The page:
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  11. hescobal

    hescobal Rookie

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    Maybe just try a slightly lower tension. I think having more directional control (18x20 pattern) is more important than having a slightly higher kick serve, just imo.

    I'm sure your kick serve isn't as bad as you make it, just practice your technique more
     
    #11
  12. hescobal

    hescobal Rookie

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    Double post
     
    Last edited: May 17, 2011
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  13. Marcus

    Marcus Semi-Pro

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    Try some lead at 12

    That worked for me when I was struggling with 2nd serve when using dense pattern frames

    Mark
     
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  14. chicken nugget

    chicken nugget New User

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    Thanks everyone for the input.

    Marc, how much lead should I use at 12?
     
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  15. Hankenstein

    Hankenstein Professional

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    Sorry to dissapoint you, but in most cases it´s the technique of the player that is the main factor for heavy kick-serves. I am a tall guy at 199 cm´s and i had problems hitting a decent kicker for a long time. Then a coach helped me just changing my grip a fraction and use my legs more, brush the ball upwards and voila, there it was!

    But.... an open 16/18-19 string pattern will create kickers easier. Babolat Pure Storm Tour are a mean serveing machine
     
    #15
  16. mikeler

    mikeler G.O.A.T.

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    Especially the extended version. :)
     
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  17. Dekline

    Dekline New User

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    If you can hit one with an open pattern you can hit one with a dense one as well.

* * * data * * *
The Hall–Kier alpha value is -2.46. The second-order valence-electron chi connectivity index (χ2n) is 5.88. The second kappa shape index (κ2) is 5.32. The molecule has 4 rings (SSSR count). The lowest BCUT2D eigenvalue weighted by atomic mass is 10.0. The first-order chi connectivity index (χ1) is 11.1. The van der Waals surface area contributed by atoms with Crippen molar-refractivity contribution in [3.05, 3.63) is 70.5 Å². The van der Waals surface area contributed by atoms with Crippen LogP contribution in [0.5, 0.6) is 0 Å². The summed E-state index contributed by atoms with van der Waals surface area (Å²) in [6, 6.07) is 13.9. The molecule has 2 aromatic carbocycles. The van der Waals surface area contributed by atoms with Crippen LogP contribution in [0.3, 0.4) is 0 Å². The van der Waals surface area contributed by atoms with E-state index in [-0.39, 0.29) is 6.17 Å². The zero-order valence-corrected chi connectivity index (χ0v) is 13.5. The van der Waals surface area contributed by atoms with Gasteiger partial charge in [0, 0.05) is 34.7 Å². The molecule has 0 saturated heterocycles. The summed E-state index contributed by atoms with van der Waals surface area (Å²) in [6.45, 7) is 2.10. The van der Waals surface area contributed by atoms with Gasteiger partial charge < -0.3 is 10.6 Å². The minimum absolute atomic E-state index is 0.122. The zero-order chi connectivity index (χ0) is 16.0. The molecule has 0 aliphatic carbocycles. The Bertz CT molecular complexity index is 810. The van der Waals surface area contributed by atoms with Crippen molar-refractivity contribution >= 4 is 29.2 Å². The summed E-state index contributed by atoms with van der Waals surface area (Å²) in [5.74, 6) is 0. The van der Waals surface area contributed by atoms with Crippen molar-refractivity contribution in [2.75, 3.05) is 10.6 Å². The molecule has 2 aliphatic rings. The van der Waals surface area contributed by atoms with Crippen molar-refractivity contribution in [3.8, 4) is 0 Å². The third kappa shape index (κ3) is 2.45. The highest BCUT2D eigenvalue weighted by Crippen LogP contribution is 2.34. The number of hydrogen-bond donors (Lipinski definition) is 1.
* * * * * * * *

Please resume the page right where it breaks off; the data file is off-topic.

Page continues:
The pattern will be a matter preference. Maybe a little more bite with open vs. dense...........but it will kick regardless.

    If you have the technique and strength (requires major racquet head speed) to hit even a basic-average kickserve, you are way past the influence of a string pattern. At this point you are just looking for what "feels best".
     
    #17
  18. ryushen21

    ryushen21 Hall of Fame

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    As it has been said by several others here, I don't think that adding lead to your frame is the answer. Since regardless of where you place the lead you will be increasing weight which means that you will have to do more to accelerate that additional mass you are adding.

    The focus here really should be on improving the technique that you are using to hit your kick serve. Make sure that your toss is a good position and that you are accelerating the racquet in a manner that produces enough RHS to produce the desired results.

    As it was also mentioned, you may want to consider a change in string or string guage. A 17g or 18g string will increase the spin potential in your dense patterned frame. I would also recommend dropping the tension a few pounds, especially if you are using poly.

    Work on your technique and try out a 17g or 18g shaped co-poly and see what kind of results you start getting.
     
    Last edited: May 18, 2011
    #18
  19. thug the bunny